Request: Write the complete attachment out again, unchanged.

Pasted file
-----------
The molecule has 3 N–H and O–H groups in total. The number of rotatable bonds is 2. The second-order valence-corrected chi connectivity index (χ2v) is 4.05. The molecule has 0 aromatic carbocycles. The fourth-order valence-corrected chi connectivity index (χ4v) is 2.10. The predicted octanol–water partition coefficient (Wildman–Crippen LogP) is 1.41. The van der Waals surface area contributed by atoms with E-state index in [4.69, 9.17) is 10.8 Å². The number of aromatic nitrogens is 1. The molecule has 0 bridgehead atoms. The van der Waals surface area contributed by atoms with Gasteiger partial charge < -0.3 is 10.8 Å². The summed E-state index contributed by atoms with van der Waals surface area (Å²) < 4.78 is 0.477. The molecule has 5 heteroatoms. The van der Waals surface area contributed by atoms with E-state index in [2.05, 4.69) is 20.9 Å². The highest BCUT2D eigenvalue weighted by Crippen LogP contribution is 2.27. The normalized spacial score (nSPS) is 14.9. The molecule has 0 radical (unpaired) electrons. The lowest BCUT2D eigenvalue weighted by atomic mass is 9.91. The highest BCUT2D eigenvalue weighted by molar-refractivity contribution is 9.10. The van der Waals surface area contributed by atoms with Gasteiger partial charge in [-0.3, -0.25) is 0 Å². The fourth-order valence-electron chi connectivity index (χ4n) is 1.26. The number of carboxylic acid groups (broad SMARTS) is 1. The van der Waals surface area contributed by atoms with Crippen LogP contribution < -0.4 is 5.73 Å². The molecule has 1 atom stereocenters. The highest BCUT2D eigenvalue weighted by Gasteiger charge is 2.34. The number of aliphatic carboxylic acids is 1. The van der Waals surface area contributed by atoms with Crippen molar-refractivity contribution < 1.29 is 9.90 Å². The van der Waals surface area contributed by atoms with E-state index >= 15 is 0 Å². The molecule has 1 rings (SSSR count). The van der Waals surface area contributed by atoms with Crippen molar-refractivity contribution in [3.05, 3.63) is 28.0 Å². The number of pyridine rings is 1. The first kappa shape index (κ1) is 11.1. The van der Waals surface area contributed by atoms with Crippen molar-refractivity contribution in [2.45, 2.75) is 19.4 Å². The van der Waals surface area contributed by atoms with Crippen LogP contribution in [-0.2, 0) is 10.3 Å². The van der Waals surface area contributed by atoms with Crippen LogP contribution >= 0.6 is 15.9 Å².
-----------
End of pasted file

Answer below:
The molecule has 3 N–H and O–H groups in total. The number of rotatable bonds is 2. The second-order valence-corrected chi connectivity index (χ2v) is 4.05. The molecule has 0 aromatic carbocycles. The fourth-order valence-corrected chi connectivity index (χ4v) is 2.10. The predicted octanol–water partition coefficient (Wildman–Crippen LogP) is 1.41. The van der Waals surface area contributed by atoms with E-state index in [4.69, 9.17) is 10.8 Å². The number of aromatic nitrogens is 1. The molecule has 0 bridgehead atoms. The van der Waals surface area contributed by atoms with Gasteiger partial charge < -0.3 is 10.8 Å². The summed E-state index contributed by atoms with van der Waals surface area (Å²) < 4.78 is 0.477. The molecule has 5 heteroatoms. The van der Waals surface area contributed by atoms with E-state index in [2.05, 4.69) is 20.9 Å². The highest BCUT2D eigenvalue weighted by Crippen LogP contribution is 2.27. The normalized spacial score (nSPS) is 14.9. The molecule has 0 radical (unpaired) electrons. The lowest BCUT2D eigenvalue weighted by atomic mass is 9.91. The highest BCUT2D eigenvalue weighted by molar-refractivity contribution is 9.10. The van der Waals surface area contributed by atoms with Gasteiger partial charge in [-0.3, -0.25) is 0 Å². The fourth-order valence-electron chi connectivity index (χ4n) is 1.26. The number of carboxylic acid groups (broad SMARTS) is 1. The van der Waals surface area contributed by atoms with Crippen LogP contribution < -0.4 is 5.73 Å². The molecule has 1 atom stereocenters. The highest BCUT2D eigenvalue weighted by Gasteiger charge is 2.34. The number of aliphatic carboxylic acids is 1. The van der Waals surface area contributed by atoms with Crippen molar-refractivity contribution < 1.29 is 9.90 Å². The van der Waals surface area contributed by atoms with E-state index >= 15 is 0 Å². The molecule has 1 rings (SSSR count). The van der Waals surface area contributed by atoms with Crippen molar-refractivity contribution in [3.05, 3.63) is 28.0 Å². The number of pyridine rings is 1. The first kappa shape index (κ1) is 11.1. The van der Waals surface area contributed by atoms with Crippen molar-refractivity contribution in [2.45, 2.75) is 19.4 Å². The van der Waals surface area contributed by atoms with Crippen LogP contribution in [-0.2, 0) is 10.3 Å². The van der Waals surface area contributed by atoms with Crippen LogP contribution >= 0.6 is 15.9 Å².